Tabletop games and MMORPGs seem like they would go well together, but remarkably they often don’t. That’s true for several reasons, but one of the main reasons is that we have a lot more games adapting different source material separately. You can certainly run a Star Wars: The Old Republic-themed game with a Star Wars tabletop system, but neither one is based on the other. (Technically there was a supplement published for it, but that was covering the first two single-player games, which themselves were based on that tabletop system.)
But there have still been incursions from MMOs into the tabletop space, and MMOs which pluck that fertile ground for the seeds of inspiration. So let’s spend today looking at these games, when you can log off of your favorite MMO, gather around a table with your friends, and keep playing your favorite MMO. More or less.
1. Dungeons and Dragons Online
You may not be aware of this, but Dungeons & Dragons Online is actually based on a long-running series of tabletop roleplaying games! Some people would even argue that it’s the original roleplaying game! You know, it’s a whole thing.
To be very specific, DDO is based on the 3.5 rules and at least used to be based upon the Eberron setting, which was Wizards of the Coast’s none-too-successful push to really rebrand the “default” setting for Dungeons & Dragons. At this point it’s hopped to other settings so often that it’s become more of a grand setting tour, so we can only hope for the day when we’ll start exploring Dragonlance or Birthright, or if we’re very lucky, Planescape.
Oh, look, here we are again. Sadly, Neverwinter is based upon the fourth edition of D&D (best known as “the shameful one”) and the Forgotten Realms setting (best known as “Greyhawk, which was Tolkien run through the Gygaxizer, run through the Ed Greenwood-izer”). So it has that as marks against it. But it does mean that all of this stuff should be very familiar to anyone who’s familiar with the tabletop game.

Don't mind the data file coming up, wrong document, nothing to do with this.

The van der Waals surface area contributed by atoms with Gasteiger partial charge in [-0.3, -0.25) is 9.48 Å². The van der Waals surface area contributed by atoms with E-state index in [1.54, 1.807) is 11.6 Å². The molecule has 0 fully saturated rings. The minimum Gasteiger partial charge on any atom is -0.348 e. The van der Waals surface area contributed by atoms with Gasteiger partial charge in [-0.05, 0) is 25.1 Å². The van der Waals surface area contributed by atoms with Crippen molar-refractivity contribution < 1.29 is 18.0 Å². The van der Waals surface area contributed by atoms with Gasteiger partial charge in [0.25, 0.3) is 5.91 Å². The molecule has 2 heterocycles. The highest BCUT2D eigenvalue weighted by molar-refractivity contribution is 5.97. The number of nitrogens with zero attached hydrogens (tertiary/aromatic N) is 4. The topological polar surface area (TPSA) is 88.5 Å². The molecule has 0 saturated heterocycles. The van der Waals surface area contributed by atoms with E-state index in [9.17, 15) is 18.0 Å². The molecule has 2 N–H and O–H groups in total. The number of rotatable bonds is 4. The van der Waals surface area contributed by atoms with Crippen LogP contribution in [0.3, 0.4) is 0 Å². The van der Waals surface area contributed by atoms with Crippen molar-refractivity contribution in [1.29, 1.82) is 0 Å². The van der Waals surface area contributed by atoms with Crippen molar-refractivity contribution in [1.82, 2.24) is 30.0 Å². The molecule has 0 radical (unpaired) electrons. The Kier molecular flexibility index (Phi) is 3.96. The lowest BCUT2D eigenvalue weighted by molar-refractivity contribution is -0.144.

Based on this trend, I look forward to another MMO based on the fifth edition any week now. Seriously, I’m ready to go. Include some Unearthed Arcana specs and we’ll be golden.
3. Pathfinder Online
Technically, this game isn’t based on D&D… kind of. Pathfinder Online is based on the Pathfinder tabletop system, which is sort of like an alternate evolutionary path based on 3.5e D&D. Since we had so many supplements for that because of its more open nature, it resulted in a whole pile of content that could be used for Pathfinder as well. It’s a bit like if instead of the dinosaurs all evolving into birds, we had our usual birds but also packs of roaming raptors.
Actually, that sounds kind of awesome.
Regardless, you’re probably more likely to be playing the tabletop version (which is popular, uses the aforementioned well-known rules, and already has lots of free material available) than the online version (which has a long and generally unpleasant history). Oh well.
4. Champions Online
It’s still kind of wacky to me that when Cryptic wanted to make a new superhero MMO, it just… went out and bought Champions. Back in the day, Champions was basically the game for playing a superhero tabletop campaign, and that seemed to tie into how Champions Online was meant to go. It didn’t work out that way, but there was a certain brilliance in buying the company rather than licensing out the IP.
Not that it helped, but…